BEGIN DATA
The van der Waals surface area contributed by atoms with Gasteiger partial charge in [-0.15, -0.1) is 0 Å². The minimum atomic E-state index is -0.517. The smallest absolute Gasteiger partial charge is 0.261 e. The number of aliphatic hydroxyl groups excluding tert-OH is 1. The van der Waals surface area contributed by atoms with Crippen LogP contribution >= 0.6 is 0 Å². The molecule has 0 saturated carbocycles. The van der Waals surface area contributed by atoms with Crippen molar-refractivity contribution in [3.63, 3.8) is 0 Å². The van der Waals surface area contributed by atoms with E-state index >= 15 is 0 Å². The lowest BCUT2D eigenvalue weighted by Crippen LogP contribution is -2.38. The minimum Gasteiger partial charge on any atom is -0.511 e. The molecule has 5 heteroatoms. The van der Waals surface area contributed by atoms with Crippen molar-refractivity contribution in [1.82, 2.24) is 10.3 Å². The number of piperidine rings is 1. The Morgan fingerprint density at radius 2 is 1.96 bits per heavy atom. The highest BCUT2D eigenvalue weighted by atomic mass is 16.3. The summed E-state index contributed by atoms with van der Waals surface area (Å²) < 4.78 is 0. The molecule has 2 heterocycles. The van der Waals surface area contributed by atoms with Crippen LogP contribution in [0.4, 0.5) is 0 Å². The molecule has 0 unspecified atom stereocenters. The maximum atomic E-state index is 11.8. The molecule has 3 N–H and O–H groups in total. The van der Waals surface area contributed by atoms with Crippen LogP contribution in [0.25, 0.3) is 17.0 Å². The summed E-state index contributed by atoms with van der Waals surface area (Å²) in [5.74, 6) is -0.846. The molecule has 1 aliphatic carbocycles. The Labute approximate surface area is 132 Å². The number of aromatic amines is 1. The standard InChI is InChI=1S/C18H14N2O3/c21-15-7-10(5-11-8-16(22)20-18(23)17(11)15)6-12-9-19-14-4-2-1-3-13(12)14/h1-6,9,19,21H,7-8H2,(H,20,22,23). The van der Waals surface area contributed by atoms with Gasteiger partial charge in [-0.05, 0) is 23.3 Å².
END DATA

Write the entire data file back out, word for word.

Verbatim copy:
The van der Waals surface area contributed by atoms with Gasteiger partial charge in [-0.15, -0.1) is 0 Å². The minimum atomic E-state index is -0.517. The smallest absolute Gasteiger partial charge is 0.261 e. The number of aliphatic hydroxyl groups excluding tert-OH is 1. The van der Waals surface area contributed by atoms with Crippen LogP contribution >= 0.6 is 0 Å². The molecule has 0 saturated carbocycles. The van der Waals surface area contributed by atoms with Crippen molar-refractivity contribution in [3.63, 3.8) is 0 Å². The van der Waals surface area contributed by atoms with E-state index >= 15 is 0 Å². The lowest BCUT2D eigenvalue weighted by Crippen LogP contribution is -2.38. The minimum Gasteiger partial charge on any atom is -0.511 e. The molecule has 5 heteroatoms. The van der Waals surface area contributed by atoms with Crippen molar-refractivity contribution in [1.82, 2.24) is 10.3 Å². The number of piperidine rings is 1. The Morgan fingerprint density at radius 2 is 1.96 bits per heavy atom. The highest BCUT2D eigenvalue weighted by atomic mass is 16.3. The summed E-state index contributed by atoms with van der Waals surface area (Å²) < 4.78 is 0. The molecule has 2 heterocycles. The van der Waals surface area contributed by atoms with Crippen LogP contribution in [0.4, 0.5) is 0 Å². The molecule has 0 unspecified atom stereocenters. The maximum atomic E-state index is 11.8. The molecule has 3 N–H and O–H groups in total. The van der Waals surface area contributed by atoms with Crippen LogP contribution in [0.25, 0.3) is 17.0 Å². The summed E-state index contributed by atoms with van der Waals surface area (Å²) in [5.74, 6) is -0.846. The molecule has 1 aliphatic carbocycles. The Labute approximate surface area is 132 Å². The number of aromatic amines is 1. The standard InChI is InChI=1S/C18H14N2O3/c21-15-7-10(5-11-8-16(22)20-18(23)17(11)15)6-12-9-19-14-4-2-1-3-13(12)14/h1-6,9,19,21H,7-8H2,(H,20,22,23). The van der Waals surface area contributed by atoms with Gasteiger partial charge in [-0.05, 0) is 23.3 Å².